By Kelly Roark
Susan Nussbaum’s debut novel is eye-opening, devastating and laugh-out-loud funny. A group of young disabled people in a fictional Chicago institution tackle demons past and present. While Nussbaum exposes some of the very real horrors of the institutionalization of disabled persons, “Good Kings Bad Kings” is far from heavy-handed. Richly imagined diverse characters face the issue of institutionalization, and make changes in both small and dramatic ways to take control of their own futures. The winner of this year’s PEN/Bellwether Prize for socially engaged fiction joins us for a conversation about the types of institutions disabled persons often live in, her fantastic characters, and her reclamation of the word “crip.”
Are there a lot of institutions like the one in the book?
Yes, I don’t know the number in Illinois, but there are many thousands in the country. There may be more than a thousand in the state. There are nursing homes—they’re legion—everywhere, and then there are other facilities for people with mental disabilities, kids with various developmental disabilities. There are places where, if parents think they can’t manage or someone else can do better, there are certain pressures on families to institutionalize a disabled child. And there are certainly no financial breathers from how much it costs to have a disabled child. The government makes it very hard for a disabled person to survive in a way that is manageable, financially, because the institutions have big lobbies. Culturally, we’re also a people who feel it’s good to segregate people who make us uncomfortable. It’s a long tradition, going back way over a hundred years. Doctors really pushed to get these families to put their kids into facilities. Real hell holes. Read the rest of this entry »
By Liz Baudler
Chicagoan Anne Elizabeth Moore has just released “New Girl Law,” a book about her experiences working with Cambodian college girls attempting to rewrite the Chbap Srey, the Cambodian female code of conduct. A teacher at SAIC and author of “Cambodian Grrrl,” Moore guided the project and followed its return to Cambodia, and recently discussed her work’s impact with me.
In “New Girl Law,” the process of the girls rewriting the Chbap Srey seemed quite organic. Did that surprise you?
It did. I think what’s sort of remarkable about that first batch of work that these young women did was that I was like, “You guys should know how to do this,” and because of who I was and how I was brought into the situation and the conditions under which that project was established, they did it. From there, there’s a whole bunch of things that could happen. People can be like, “This is a really stupid process and it doesn’t work for me at all and I hate it and you’re an American and you don’t understand what we’re doing at all.” Or, a community, a group of people can be like, “Actually, that’s worked for us and we want to do this with it.” And that’s kind of what happened in “New Girl Law.” They came up with this project that we then implemented despite my potential inability to meet the demands that would come with that, but then they did lead this process of pretty amazing work, rethinking the gender policy on which their nation was founded. Like, who does that when you’re twenty? Read the rest of this entry »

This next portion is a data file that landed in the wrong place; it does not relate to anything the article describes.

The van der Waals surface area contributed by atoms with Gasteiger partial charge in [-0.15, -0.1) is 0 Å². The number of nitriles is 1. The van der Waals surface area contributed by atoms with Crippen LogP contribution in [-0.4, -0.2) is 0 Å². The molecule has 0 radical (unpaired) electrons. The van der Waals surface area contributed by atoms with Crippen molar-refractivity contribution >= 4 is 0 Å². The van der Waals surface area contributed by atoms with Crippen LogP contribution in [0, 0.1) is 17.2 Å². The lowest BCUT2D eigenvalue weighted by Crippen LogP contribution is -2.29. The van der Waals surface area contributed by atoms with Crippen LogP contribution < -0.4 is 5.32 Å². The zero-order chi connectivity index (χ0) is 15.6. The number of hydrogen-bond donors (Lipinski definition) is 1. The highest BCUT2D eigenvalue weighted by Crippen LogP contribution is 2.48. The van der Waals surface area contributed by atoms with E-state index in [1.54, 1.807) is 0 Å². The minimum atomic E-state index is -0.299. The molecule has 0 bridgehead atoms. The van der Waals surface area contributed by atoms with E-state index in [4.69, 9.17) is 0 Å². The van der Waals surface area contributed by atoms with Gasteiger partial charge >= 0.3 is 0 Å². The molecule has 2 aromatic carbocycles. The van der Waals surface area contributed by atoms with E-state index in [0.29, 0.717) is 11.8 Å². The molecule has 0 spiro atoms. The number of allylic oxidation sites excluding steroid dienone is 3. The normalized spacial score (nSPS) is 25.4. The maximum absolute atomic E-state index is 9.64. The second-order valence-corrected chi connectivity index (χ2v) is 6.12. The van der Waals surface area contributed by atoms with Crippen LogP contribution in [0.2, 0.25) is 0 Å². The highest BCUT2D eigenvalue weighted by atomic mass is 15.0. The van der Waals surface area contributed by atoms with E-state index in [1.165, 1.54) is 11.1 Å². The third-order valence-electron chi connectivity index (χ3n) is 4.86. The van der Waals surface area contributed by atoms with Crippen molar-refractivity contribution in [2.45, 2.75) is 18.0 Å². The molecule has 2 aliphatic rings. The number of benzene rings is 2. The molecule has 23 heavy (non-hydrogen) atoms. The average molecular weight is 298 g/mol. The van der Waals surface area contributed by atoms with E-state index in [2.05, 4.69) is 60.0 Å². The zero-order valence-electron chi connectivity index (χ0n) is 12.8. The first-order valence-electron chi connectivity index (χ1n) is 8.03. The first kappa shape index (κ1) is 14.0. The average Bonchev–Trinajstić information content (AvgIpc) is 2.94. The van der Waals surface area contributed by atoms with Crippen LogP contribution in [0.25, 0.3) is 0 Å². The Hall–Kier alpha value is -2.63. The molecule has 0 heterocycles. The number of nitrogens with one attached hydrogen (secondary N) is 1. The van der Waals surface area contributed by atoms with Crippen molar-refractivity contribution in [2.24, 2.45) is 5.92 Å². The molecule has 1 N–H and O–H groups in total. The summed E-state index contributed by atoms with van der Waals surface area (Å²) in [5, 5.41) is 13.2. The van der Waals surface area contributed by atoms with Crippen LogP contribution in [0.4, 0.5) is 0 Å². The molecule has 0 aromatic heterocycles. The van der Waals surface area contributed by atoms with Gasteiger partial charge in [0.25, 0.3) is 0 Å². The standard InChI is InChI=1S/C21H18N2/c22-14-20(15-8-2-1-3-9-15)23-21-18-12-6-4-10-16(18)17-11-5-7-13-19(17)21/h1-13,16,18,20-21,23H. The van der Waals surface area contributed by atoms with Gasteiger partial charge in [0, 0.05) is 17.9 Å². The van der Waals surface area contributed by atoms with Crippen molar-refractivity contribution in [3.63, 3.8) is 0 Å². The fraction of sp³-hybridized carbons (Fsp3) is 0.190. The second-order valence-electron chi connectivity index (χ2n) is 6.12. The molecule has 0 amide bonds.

By Alli Carlisle
Chicago author Jerry Brennan recently published his book “Resistance,” an epic WWII novel about the Czech assassination plot against the little known but pivotal Nazi Reinhard Heydrich. Brennan studied history at West Point and journalism at Columbia, and now works in telecommunications here in Chicago. He writes short stories and poetry as well as novels, occasionally under a pseudonym, working on projects and contributing to a literary review he co-edits with a friend when he’s not working his day job.
Like many other authors, Brennan found the traditional publishing industry somewhat less than receptive, so he took a practical approach: he started his own publishing company and put out the book himself. With $6,840 he raised on Kickstarter.com, Brennan financed the creation of Tortoise Books and the publishing of “Resistance,” which launched at the Printers Row Lit Fest last June. The Kickstarter video features Brennan and his pregnant fiancée engaged in a staged argument over how they’ll have enough money to finance the wedding and the baby—they take turns looking straight into the camera in ghostly deadpan, affirming that they would never use their pregnancy to wrangle sympathy donations. Read the rest of this entry »
GQ deputy editor Michael Hainey, Chicago-raised and educated, is known to friends and professionals as a very good guy in a glamorous, sometimes cutthroat field. For years Hainey has helped run the show at one of the hottest men’s magazines in America, all the while keeping a dark family secret dating to his childhood and the heights of Chicago journalism. In “After Visiting Friends” Hainey finally turns his reporting skills to the riveting mystery of his news-editor father’s untimely death. Chicago Sun Times newsman Bob Hainey was found inexplicably DOA in the middle of the night on a North Side Chicago street in April 1970, when his youngest son was only six years old. But the details did not add up.
The younger Hainey pressed his mother for more about the tragedy that left a haunted, silent family. None came, either from her or Uncle Dick, the feared Chicago Today executive editor, who first telephoned his mother of the death. As the son rose in his own career, he strove to match the absent father’s reputation, dreaming of him, pondering the conflicting obituaries and seeking answers. In a magnetic style reminiscent of Capote and Elmore Leonard, Hainey details what he found next. Read the rest of this entry »
By Naomi Huffman
I first encountered Christine Sneed’s work in 2009, when I read her short story “Quality of Life,” about a twenty-something woman being coerced by her much older, wealthier lover to make choices she’s uncomfortable with, including moving across the country for a “better” job, in the “Best American Short Stories 2008.” The story was a part of Sneed’s collection, “Portraits of a Few of the People I’ve Made Cry,” which won the AWP’s 2009 Grace Paley Prize in Short Fiction. As a young twenty-something myself, I became enamored with “Quality of Life” and the rest of the collection, which showcases Sneed’s mastery of examining the sometimes conflicting facets of the human heart, and why we love who we love.